Increasing Population of Senior Citizens In America – Yet Churches Keep Obsessing About Kids and 20 Somethings
If you’re not married with a kid at home, most churches will ignore you and your problems and needs.
Many conservative Christians remain, above all, obsessed with married parents, followed by youth (see here), and special interest, tear-jerking groups (e.g., starving, third-world nation orphans, strippers, and people caught in sexual trafficking, etc).
Which is all fine and good, Christians, yes, should be helping orphans and the like… but not at the detriment of people in other groups who could also use a hand up.
I’ve noticed the peculiar habit of Christians to be willing to show compassion only to certain, limited groups – anyone who does not fall in their particular cherished groups (eg, strippers, pole dancers, and orphans) is persona non grata, and if you go to them for help, you will receive condescending, rude lectures about “count your blessings,” and “you have life no where near as hard as strippers and orphans, so no help for you, go suck it up.”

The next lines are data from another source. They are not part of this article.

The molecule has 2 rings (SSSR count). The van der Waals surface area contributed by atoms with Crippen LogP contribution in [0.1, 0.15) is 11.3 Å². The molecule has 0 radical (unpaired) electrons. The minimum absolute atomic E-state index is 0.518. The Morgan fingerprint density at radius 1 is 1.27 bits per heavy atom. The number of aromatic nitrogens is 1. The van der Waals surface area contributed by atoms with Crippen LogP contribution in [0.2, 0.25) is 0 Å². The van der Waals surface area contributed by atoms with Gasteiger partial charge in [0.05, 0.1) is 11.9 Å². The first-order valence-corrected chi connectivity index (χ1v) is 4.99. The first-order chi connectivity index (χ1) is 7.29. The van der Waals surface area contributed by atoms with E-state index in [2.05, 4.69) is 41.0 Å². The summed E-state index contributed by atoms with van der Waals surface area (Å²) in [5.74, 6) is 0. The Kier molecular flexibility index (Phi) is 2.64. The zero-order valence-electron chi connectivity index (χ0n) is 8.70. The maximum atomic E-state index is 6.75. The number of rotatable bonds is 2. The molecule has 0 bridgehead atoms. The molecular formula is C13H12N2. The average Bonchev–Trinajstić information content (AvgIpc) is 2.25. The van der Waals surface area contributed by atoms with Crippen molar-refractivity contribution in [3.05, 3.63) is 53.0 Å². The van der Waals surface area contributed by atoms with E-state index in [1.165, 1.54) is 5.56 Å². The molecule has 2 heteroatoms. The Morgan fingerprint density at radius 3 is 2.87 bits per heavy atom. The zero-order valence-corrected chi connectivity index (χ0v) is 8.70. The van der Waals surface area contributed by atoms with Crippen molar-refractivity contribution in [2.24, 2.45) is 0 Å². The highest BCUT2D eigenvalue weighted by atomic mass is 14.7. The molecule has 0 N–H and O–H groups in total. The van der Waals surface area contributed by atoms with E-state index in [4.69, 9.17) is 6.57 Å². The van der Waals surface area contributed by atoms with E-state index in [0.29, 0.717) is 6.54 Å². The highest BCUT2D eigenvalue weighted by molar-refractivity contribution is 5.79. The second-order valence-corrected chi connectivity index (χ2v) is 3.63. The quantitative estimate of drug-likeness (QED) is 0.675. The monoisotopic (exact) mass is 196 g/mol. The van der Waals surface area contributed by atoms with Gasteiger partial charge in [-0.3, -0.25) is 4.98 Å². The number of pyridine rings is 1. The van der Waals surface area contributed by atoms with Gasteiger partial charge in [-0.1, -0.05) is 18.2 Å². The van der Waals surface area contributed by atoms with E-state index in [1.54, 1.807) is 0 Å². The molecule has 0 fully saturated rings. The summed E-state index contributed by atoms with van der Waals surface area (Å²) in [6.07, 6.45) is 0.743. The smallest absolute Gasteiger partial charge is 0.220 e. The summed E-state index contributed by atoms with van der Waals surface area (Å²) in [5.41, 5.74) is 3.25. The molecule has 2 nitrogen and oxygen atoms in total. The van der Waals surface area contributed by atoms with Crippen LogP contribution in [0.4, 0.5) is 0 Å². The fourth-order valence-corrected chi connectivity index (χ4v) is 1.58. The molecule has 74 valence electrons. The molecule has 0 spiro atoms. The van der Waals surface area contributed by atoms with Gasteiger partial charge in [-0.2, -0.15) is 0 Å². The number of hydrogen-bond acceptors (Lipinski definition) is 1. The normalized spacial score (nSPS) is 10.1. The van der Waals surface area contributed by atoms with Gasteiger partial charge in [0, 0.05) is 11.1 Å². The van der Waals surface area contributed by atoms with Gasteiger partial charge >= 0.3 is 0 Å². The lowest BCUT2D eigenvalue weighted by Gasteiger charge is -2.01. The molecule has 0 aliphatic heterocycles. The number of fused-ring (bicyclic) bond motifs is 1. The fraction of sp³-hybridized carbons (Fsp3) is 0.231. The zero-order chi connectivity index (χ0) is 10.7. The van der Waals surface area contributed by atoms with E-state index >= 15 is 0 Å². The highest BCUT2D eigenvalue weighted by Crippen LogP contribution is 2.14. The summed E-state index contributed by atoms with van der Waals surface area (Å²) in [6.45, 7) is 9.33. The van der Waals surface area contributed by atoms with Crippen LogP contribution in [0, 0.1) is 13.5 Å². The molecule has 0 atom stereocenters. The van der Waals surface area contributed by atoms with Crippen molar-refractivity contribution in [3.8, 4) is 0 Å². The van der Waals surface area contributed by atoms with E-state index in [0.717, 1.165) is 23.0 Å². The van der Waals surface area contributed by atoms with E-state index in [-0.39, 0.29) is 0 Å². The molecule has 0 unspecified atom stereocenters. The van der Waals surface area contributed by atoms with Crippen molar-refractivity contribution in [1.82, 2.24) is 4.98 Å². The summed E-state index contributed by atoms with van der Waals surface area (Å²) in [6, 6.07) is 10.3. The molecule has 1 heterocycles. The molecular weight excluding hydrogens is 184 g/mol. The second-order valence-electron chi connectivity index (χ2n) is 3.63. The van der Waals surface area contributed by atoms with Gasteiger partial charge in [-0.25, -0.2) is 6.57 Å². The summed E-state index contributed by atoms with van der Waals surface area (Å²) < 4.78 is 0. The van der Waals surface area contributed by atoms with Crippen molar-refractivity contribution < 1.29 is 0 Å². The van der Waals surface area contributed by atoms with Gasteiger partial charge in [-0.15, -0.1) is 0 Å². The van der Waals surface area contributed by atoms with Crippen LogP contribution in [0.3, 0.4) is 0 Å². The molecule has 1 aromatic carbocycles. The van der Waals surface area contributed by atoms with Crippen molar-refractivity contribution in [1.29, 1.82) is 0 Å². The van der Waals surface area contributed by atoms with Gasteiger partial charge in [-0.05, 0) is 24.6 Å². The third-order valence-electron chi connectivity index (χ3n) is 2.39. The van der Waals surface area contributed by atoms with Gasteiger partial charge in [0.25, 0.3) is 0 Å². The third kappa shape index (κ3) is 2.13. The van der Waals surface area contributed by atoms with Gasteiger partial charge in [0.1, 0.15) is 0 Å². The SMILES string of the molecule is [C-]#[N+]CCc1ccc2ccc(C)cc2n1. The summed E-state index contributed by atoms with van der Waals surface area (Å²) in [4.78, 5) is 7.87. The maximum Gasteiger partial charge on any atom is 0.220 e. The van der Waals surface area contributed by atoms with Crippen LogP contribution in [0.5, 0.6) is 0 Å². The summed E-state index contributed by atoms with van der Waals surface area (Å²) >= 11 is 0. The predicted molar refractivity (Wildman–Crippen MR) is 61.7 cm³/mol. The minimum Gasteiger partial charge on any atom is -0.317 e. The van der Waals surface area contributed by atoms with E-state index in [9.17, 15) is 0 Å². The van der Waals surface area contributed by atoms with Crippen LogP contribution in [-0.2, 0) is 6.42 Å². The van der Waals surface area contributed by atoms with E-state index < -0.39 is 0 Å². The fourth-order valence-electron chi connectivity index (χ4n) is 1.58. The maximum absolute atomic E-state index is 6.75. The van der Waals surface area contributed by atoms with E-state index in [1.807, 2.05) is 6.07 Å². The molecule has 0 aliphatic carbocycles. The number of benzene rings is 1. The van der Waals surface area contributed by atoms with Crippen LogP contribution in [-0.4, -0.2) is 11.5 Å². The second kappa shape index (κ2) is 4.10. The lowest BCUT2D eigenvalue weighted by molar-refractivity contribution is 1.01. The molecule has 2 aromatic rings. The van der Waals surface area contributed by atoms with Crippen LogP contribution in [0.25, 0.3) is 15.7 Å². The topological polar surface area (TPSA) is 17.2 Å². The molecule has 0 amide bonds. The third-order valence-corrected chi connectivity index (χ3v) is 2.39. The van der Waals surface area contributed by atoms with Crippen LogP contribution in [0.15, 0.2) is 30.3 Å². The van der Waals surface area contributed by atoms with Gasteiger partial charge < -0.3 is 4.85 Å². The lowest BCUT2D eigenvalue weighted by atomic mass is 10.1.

- by S Simms
As Baby Boomers age, we are seeing an incredible growth in the number of people in a given age group at any one time. In fact, there are now more Americans that are at least 65 years of age than at any other time in our nation’s history.
This can have a number of impacts on society and is also a marker for things to come. In addition to having a greater number of members in the workforce, senior citizens can also help project the increased longevity of our country moving forward.
According to a new census bureau report, there were over five million more people age 65 and older living in the United States in 2010 than in 2000. This also represents an increase of over 37 million people than in 1900.
As we know, advances in medicine, technology and our species’ ability to adapt to changing conditions have contributed to our increased life span. In order to get a full understanding of the senior citizen demographic in the U.S., you can take a look at some of the statistics from the census report.
Senior citizens make up 13 percent of the populations while those age 64 and under comprise 87 percent.
As we get older, females significantly outnumber males in our population.
The largest percentage of elderly people live in the Northeast, while the elderly population is growing the fastest in the West.
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